Enteric nervous system

The enteric nervous system represents collections of nerve plexuses, formed by neurons, axons and dendrites which surround the gastrointestinal tract, pancreas and biliary tract. It can be considered as 'the brain in the gut'. It comprises the myenteric plexus of Auerbach (between the longitudinal and circular smooth muscle layers of the external muscle coat) and the submucosal plexus of Meissner (between the submucosa and the muscularis propria). Fibres project to glands, visceral muscle cells and blood vessels. The system controls gastrointestinal motility, blood flow, water and electrolyte transport, acid secretion, and various local reflexes in the gastrointestinal tract by the generation of stereotyped patterns of electrical activity.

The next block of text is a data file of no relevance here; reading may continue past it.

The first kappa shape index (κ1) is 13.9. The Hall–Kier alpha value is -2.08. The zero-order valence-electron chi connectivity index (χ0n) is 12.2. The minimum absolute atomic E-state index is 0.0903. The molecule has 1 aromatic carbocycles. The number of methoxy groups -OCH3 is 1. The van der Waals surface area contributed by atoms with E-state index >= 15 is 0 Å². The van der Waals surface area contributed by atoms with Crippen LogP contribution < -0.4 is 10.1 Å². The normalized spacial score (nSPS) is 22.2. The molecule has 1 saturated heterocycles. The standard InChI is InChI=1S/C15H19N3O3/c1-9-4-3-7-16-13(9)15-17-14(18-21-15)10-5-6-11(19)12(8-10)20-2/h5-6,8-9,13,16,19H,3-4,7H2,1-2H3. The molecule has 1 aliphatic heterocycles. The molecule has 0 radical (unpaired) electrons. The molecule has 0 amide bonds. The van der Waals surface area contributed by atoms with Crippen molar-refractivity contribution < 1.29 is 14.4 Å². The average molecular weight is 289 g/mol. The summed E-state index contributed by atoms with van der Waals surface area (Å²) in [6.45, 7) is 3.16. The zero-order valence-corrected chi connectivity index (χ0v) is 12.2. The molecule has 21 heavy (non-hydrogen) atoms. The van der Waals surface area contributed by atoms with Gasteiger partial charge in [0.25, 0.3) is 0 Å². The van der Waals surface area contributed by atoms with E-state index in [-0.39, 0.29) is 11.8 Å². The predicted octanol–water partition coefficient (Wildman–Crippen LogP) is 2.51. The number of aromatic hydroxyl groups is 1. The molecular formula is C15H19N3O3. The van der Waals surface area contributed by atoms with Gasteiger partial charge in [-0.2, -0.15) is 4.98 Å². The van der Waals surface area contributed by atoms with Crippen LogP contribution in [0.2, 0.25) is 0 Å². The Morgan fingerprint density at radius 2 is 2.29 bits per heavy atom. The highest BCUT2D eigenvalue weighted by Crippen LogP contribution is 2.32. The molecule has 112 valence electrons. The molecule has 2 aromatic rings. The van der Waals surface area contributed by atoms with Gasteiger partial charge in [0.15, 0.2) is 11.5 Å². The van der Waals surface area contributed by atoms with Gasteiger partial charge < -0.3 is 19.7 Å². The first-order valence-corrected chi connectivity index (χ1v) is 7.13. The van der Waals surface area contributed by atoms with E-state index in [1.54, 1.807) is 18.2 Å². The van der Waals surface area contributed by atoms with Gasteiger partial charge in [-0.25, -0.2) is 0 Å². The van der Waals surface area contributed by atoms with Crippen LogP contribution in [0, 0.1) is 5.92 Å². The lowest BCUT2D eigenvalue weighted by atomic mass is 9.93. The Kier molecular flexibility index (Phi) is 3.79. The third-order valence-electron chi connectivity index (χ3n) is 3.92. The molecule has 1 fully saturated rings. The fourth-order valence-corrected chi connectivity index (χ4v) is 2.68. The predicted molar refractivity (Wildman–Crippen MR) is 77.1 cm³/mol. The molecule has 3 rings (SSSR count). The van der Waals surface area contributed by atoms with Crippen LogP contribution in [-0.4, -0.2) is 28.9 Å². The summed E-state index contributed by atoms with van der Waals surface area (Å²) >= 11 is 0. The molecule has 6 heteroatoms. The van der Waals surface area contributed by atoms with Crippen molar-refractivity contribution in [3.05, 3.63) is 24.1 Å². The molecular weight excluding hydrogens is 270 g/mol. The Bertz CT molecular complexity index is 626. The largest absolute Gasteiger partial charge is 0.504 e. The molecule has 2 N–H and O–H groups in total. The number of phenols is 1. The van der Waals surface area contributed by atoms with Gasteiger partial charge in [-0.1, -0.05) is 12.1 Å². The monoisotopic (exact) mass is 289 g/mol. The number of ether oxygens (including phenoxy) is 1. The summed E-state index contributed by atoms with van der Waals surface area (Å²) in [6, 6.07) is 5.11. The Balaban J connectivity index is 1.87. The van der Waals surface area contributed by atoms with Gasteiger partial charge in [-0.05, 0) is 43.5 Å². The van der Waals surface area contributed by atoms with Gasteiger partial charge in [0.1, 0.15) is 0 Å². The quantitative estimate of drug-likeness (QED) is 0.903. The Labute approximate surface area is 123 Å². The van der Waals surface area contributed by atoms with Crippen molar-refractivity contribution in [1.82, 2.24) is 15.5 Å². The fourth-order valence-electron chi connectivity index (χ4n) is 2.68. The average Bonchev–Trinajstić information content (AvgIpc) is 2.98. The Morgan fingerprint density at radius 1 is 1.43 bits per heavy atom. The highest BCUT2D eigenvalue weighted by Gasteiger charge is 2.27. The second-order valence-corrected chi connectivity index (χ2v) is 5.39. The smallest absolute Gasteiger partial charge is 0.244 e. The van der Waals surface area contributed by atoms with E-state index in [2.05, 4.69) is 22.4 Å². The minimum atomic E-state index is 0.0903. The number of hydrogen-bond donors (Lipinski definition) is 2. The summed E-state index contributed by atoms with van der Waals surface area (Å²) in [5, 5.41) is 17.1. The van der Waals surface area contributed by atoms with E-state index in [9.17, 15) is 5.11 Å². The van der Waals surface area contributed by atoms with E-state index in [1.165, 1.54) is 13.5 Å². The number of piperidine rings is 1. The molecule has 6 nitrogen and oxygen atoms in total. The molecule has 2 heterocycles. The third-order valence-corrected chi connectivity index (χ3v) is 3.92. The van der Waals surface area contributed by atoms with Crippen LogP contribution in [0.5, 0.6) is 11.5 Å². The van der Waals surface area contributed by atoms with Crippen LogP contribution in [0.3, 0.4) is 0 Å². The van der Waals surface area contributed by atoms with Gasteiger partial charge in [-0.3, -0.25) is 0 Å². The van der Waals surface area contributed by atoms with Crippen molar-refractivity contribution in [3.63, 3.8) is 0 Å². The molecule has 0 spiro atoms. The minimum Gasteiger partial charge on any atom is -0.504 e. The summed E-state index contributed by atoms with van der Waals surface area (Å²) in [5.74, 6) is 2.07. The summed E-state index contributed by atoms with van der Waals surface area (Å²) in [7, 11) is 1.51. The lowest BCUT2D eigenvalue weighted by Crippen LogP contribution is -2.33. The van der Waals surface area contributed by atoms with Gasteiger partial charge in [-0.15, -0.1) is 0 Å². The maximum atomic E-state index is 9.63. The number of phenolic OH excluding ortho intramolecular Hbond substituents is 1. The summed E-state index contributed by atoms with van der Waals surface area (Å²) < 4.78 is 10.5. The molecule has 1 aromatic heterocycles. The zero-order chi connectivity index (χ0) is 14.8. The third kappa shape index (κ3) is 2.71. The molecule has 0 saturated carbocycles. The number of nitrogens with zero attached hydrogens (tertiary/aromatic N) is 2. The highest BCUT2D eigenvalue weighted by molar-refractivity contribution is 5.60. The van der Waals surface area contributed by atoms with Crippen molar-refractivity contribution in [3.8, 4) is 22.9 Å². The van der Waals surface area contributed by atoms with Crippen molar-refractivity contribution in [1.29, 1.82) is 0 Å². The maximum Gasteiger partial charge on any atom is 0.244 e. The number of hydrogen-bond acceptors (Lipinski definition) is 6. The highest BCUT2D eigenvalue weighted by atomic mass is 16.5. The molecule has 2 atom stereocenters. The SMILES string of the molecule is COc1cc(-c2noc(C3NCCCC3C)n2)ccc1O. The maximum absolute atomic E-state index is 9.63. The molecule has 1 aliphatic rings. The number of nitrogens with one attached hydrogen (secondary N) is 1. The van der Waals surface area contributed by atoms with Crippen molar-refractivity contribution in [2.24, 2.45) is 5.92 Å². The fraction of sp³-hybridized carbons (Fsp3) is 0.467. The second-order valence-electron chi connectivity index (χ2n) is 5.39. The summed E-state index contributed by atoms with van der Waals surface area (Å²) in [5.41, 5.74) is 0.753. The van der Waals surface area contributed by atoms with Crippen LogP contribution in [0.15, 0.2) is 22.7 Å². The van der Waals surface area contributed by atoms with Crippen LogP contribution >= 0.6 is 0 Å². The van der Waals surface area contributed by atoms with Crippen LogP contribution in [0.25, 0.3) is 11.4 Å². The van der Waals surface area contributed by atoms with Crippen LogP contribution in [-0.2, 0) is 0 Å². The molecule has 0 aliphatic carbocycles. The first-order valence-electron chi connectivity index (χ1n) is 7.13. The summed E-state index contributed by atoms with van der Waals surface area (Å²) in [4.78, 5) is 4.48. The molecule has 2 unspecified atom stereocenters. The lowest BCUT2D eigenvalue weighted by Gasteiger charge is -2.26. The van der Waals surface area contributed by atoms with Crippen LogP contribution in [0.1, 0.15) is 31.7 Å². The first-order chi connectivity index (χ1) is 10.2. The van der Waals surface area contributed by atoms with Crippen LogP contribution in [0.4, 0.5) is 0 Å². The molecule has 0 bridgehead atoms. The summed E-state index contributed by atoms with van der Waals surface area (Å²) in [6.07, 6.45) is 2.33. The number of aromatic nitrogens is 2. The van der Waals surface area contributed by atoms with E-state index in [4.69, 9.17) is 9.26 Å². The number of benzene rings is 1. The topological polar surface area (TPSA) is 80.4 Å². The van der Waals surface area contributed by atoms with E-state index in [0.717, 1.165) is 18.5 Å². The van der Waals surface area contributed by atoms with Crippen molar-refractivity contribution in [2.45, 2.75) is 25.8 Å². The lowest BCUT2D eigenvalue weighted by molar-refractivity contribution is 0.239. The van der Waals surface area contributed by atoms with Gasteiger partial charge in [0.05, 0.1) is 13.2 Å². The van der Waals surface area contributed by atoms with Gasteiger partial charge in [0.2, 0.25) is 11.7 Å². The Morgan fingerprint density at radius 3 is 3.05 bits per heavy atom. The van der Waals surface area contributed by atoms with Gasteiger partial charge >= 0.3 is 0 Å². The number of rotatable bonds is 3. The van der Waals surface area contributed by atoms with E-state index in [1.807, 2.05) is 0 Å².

There are three types of component neurons: sensory, associative or inter-neurons and motor neurons. Motor neurons may be excitatory (parasympathetic postganglionic) or inhibitory (NANC system). The myenteric plexus primarily regulates motility and the submucosal plexus regulates absorption and secretion. Extrinsic nerves supplying the small intestine regulate or modulate the activity of the enteric nervous system.

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